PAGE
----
Gentlemen’s Singles - Predictions

June 26, 2016 — When asked who's the favorite this year at Wimbledon, Nick Kyrgios said, “Probably Djokovic. It’s a silly question. No more questions for you, bro.”

The succinct response from the forthright Aussie was right on the money. Novak Djokovic is the probable champion. 

Djokovic has the tennis world by its collective racquet. He's at Wimbledon to win his fourth title and fifth consecutive Grand Slam, a feat no one has accomplished in the Open Era, although Don Budge won six consecutive majors from the 1937 Wimbledon to the 1938 U. S. Open. 

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Novak Djokovic. Photo credit Leslie Billman tennisclix.com.

Djokovic’s game and mindset are so elegantly intertwined with self-confidence and talent that he could go on to win Gold at the Olympics in Rio de Janeiro and top that off with a U. S. Open title to claim a Golden Calendar Slam for 2016. But we get ahead of ourselves.

Gentlemen’s Singles — First Quarter

Mr. Djokovic has a tall order, considering the big servers that abound in his section. 

There’s American Sam Querrey (No. 28), Kevin Anderson (No. 20), who was up two sets and a break on Djokovic last year as darkness shutdown the South African’s momentum, Milos Raonic (No. 6), David Goffin (No. 11) and American Jack Sock (No. 27). Mixed in with these seeds are Lukas Rosol, Querrey’s first-round opponent. Rosol is not consistent, but blossoms on grass. In 2012 he defeated Rafael Nadal in the second round, adding to the Spaniard’s span of digression at The All England Club. (Nadal has withdrawn from Wimbledon due to a continued left wrist injury, which forced him to leave Roland Garros in the first week.)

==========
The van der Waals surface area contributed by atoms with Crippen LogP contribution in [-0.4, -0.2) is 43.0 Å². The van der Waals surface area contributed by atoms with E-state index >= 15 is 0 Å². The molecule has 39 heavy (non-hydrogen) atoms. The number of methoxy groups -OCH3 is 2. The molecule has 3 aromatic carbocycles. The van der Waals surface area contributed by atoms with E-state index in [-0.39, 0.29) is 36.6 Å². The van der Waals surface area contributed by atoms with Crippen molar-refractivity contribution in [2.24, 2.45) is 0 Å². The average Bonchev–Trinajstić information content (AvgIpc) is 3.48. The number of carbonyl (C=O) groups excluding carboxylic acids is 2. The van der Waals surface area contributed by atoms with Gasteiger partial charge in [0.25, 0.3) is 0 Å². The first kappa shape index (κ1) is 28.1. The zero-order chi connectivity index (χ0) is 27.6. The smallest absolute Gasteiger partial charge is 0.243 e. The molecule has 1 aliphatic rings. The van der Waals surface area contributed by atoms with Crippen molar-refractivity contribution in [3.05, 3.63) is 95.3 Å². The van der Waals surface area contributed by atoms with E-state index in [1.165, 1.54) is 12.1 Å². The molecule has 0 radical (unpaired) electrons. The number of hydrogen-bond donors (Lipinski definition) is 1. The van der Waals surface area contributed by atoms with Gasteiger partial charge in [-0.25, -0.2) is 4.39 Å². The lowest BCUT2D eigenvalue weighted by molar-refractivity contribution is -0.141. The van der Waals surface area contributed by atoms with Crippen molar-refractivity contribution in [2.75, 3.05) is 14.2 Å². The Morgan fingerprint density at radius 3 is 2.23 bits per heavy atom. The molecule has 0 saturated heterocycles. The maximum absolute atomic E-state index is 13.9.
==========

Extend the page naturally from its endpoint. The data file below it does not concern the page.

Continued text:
Raonic and Djokovic should meet in the quarterfinal where the Canadian has a chance to upend the defending champion. Raonic hired John McEnroe in Paris as a temporary (grass) coach. The selection made sense since Raonic wanted to expand his repertoire to include more serve-and-volley tactics, which perfectly compliment his monster serve. This year he’s won 90% of his service games and came oh-so-close to dismissing Andy Murray at Queen’s Club a week ago in that final. Raonic was up 3-0 in the third set, when Murray turned around the momentum to win his fifth title there. Bottom line, Raonic is primed for a breakthrough of the major kind.

First quarter semifinalist - Novak Djokovic

Gentlemen’s Singles — Second Quarter

Anchoring this section are 7-time champion Roger Federer (No. 3) and Kei Nishikori (No. 5). The Japanese has never gone beyond the fourth round and seems to have less confidence on this surface when compared to Federer, which is an unfair comparison. Roger remains one of the best grass-court players, even if the bounce is higher than it had been before 2002 when efforts concentrated on extending the durability of the lawn and switching to all rye grass. 

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Roger Federer. Photo credit Leslie Billman tennisclix.com. 

A scattering of threats also lay in wait in this section such as Ivo Karlovic (No. 23), Gael Monfils (No. 17), and Pablo Cuevas (No. 29). 

First-round thrills don’t get much better than the one between the 37-year-old six-foot-eleven Croatian and 19-year-old Borna Coric. The match is an unfortunate pairing for the teen and points to the downside of a lower ranking at No. 49. However the age gap — Coric was four when Karlovic turned pro — will draw attention.